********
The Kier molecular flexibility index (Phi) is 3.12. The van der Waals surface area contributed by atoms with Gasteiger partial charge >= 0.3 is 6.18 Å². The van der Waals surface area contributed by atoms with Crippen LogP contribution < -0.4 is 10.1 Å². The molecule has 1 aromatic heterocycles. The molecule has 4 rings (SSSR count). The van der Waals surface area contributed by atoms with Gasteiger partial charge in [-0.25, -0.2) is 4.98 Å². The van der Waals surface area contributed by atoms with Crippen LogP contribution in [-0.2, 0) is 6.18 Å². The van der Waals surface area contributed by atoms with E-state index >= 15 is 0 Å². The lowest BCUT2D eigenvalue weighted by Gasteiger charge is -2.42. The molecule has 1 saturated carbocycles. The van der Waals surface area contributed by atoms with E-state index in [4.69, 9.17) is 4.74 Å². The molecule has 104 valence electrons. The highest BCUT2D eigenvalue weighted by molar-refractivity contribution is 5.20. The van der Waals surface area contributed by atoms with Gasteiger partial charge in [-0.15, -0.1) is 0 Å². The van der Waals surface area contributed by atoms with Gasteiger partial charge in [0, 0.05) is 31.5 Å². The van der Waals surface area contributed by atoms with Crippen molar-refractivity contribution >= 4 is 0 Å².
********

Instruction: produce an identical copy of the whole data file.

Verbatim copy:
The Kier molecular flexibility index (Phi) is 3.12. The van der Waals surface area contributed by atoms with Gasteiger partial charge >= 0.3 is 6.18 Å². The van der Waals surface area contributed by atoms with Crippen LogP contribution < -0.4 is 10.1 Å². The molecule has 1 aromatic heterocycles. The molecule has 4 rings (SSSR count). The van der Waals surface area contributed by atoms with Gasteiger partial charge in [-0.25, -0.2) is 4.98 Å². The van der Waals surface area contributed by atoms with Crippen LogP contribution in [-0.2, 0) is 6.18 Å². The van der Waals surface area contributed by atoms with E-state index >= 15 is 0 Å². The lowest BCUT2D eigenvalue weighted by Gasteiger charge is -2.42. The molecule has 1 saturated carbocycles. The van der Waals surface area contributed by atoms with E-state index in [4.69, 9.17) is 4.74 Å². The molecule has 104 valence electrons. The highest BCUT2D eigenvalue weighted by molar-refractivity contribution is 5.20. The van der Waals surface area contributed by atoms with Gasteiger partial charge in [-0.15, -0.1) is 0 Å². The van der Waals surface area contributed by atoms with Gasteiger partial charge in [0, 0.05) is 31.5 Å². The van der Waals surface area contributed by atoms with Crippen molar-refractivity contribution >= 4 is 0 Å².